This book is here to help you get your job done. In general, you may use the code in this book in your programs and documentation. You do not need to contact us for permission unless youÕre reproducing a significant portion of the code. For example, writing a program that uses several chunks of code from this book does not require permission. Selling or distributing a CD-ROM of examples from OÕReilly books does require permission. Answering a question by citing this book and quoting example code does not require permission. Incorporating a significant amount of example code from this book into your productÕs documentation does require permission.

We appreciate, but do not require, attribution. An attribution usually includes the title, author, publisher, and ISBN. For example: ÒNatural Language Processing with Python, by Steven Bird, Ewan Klein, and Edward Loper. O'Reilly Media, 978-0-596-51649-9.Ó If you feel your use of code examples falls outside fair use or the permission given above, feel free to contact us at permissions@oreilly.com.

Acknowledgments

The authors are indebted to the following people for feedback on earlier drafts of this book: Doug Arnold, Michaela Atterer, Greg Aumann, Kenneth Beesley, Steven Bethard, Ondrej Bojar, Chris Cieri, Robin Cooper, Grev Corbett, James Curran, Dan Garrette, Jean Mark Gawron, Doug Hellmann, Nitin Indurkhya, Mark Liberman, Peter Ljunglöf, Stefan Müller, Robin Munn, Joel Nothman, Adam Przepiorkowski, Brandon Rhodes, Stuart Robinson, Jussi Salmela, Kyle Schlansker, Rob Speer, and Richard Sproat. We are thankful to many students and colleagues for their comments on the class materials that evolved into these chapters, including participants at NLP and linguistics summer schools in Brazil, India, and the USA. This book would not exist without the members of the nltk-dev developer community, named on the NLTK website, who have given so freely of their time and expertise in building and extending NLTK.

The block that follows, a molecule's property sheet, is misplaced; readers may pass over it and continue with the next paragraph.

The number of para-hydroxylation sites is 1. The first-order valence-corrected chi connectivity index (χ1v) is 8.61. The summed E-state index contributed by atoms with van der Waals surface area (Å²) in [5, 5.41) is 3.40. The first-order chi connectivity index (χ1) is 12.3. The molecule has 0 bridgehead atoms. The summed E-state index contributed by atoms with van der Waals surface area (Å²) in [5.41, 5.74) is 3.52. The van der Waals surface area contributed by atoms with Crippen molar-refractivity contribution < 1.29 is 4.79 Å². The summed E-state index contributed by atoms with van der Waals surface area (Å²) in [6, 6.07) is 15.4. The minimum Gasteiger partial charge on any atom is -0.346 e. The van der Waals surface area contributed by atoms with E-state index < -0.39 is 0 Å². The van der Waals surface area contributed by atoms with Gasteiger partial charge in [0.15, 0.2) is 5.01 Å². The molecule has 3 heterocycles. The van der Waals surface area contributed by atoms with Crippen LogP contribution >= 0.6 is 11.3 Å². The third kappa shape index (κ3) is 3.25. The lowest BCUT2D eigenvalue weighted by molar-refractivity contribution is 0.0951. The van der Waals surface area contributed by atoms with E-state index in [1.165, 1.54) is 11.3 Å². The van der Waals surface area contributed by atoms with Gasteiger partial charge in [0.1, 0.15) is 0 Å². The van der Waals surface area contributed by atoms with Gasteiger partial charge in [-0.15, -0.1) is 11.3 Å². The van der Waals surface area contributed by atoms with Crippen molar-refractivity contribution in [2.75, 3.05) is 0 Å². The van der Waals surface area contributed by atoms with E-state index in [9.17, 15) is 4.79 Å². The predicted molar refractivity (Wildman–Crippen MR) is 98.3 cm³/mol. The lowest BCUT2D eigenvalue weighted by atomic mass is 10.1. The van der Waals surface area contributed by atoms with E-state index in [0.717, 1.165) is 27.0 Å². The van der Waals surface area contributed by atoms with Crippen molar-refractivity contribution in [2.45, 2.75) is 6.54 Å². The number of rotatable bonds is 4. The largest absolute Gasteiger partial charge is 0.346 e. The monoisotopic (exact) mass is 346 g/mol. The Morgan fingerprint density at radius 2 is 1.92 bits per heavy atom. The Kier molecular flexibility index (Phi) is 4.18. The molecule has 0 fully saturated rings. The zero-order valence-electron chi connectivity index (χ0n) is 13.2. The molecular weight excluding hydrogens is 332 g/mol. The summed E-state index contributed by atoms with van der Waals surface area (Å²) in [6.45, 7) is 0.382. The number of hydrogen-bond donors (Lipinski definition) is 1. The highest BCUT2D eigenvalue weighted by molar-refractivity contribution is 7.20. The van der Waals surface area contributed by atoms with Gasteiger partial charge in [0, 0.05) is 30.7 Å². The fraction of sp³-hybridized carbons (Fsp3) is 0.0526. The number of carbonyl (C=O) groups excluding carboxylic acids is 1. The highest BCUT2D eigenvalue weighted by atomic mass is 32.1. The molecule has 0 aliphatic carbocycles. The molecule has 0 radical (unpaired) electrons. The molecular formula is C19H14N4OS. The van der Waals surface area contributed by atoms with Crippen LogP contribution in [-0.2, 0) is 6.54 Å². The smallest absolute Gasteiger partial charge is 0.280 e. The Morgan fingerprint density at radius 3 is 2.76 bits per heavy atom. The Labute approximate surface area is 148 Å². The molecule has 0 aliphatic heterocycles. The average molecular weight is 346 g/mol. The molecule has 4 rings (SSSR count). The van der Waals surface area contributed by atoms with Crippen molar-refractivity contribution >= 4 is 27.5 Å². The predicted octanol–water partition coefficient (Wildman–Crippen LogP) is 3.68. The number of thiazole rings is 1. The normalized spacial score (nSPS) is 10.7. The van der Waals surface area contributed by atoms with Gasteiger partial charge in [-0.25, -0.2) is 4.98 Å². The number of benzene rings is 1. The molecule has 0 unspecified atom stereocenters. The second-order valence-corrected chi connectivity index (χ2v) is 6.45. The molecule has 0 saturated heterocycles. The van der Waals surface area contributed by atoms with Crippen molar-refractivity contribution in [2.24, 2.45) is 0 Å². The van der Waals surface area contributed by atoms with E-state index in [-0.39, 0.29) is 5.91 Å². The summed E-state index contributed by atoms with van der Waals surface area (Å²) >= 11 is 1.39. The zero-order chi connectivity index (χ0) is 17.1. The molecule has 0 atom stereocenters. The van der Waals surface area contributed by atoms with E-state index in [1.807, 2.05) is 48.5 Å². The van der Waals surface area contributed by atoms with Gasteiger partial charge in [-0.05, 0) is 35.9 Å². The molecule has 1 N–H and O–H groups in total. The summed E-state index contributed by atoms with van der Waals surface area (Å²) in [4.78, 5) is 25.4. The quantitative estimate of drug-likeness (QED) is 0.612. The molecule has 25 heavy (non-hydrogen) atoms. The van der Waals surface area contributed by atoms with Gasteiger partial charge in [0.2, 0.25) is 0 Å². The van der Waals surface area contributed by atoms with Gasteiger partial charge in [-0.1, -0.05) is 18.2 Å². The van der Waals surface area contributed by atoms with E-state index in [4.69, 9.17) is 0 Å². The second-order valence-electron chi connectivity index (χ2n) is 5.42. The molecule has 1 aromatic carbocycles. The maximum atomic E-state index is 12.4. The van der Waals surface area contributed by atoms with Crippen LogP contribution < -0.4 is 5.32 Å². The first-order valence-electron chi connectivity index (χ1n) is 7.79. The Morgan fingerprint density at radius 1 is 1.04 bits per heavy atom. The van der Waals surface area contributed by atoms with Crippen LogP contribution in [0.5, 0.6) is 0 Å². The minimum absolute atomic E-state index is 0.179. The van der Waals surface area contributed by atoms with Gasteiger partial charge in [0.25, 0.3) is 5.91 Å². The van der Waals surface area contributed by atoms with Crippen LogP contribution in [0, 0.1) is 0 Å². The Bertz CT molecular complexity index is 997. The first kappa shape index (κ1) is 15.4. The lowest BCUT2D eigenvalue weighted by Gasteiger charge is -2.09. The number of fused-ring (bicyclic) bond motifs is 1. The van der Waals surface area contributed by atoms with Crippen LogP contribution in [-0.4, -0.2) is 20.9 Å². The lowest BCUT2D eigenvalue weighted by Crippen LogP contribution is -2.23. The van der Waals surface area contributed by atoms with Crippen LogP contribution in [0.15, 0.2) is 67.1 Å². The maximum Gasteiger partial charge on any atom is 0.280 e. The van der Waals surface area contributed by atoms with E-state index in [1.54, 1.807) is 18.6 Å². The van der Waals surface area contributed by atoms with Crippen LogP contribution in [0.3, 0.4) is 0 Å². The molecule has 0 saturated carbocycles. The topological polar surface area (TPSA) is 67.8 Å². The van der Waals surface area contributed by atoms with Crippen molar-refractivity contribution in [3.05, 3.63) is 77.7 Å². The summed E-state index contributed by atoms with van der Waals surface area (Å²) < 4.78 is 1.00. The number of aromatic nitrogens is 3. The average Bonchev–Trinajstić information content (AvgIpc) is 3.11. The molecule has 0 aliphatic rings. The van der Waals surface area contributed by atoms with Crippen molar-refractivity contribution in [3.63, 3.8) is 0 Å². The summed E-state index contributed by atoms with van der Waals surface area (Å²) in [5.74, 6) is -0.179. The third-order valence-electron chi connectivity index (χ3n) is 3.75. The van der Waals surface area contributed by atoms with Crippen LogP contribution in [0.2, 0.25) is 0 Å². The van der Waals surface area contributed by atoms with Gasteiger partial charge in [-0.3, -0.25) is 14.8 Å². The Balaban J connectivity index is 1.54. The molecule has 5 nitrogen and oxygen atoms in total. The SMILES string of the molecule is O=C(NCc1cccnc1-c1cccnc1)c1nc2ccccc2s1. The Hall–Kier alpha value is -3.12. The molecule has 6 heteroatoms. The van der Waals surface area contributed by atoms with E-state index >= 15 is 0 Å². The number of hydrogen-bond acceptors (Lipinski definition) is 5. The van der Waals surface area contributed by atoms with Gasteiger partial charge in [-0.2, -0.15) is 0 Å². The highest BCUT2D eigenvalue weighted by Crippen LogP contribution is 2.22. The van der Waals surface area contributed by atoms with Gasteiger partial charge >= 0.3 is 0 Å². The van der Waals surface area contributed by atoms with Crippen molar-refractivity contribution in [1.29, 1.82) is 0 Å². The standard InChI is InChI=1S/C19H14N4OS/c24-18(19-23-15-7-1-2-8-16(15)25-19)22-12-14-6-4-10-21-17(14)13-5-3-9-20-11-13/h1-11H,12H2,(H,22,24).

We are grateful to the U.S. National Science Foundation, the Linguistic Data Consortium, an Edward Clarence Dyason Fellowship, and the Universities of Pennsylvania, Edinburgh, and Melbourne for supporting our work on this book.

We thank Julie Steele, Abby Fox, Loranah Dimant, and the rest of the O'Reilly team, for organizing comprehensive reviews of our drafts from people across the NLP and Python communities, for cheerfully customizing O'Reilly's production tools, and for meticulous copy-editing work.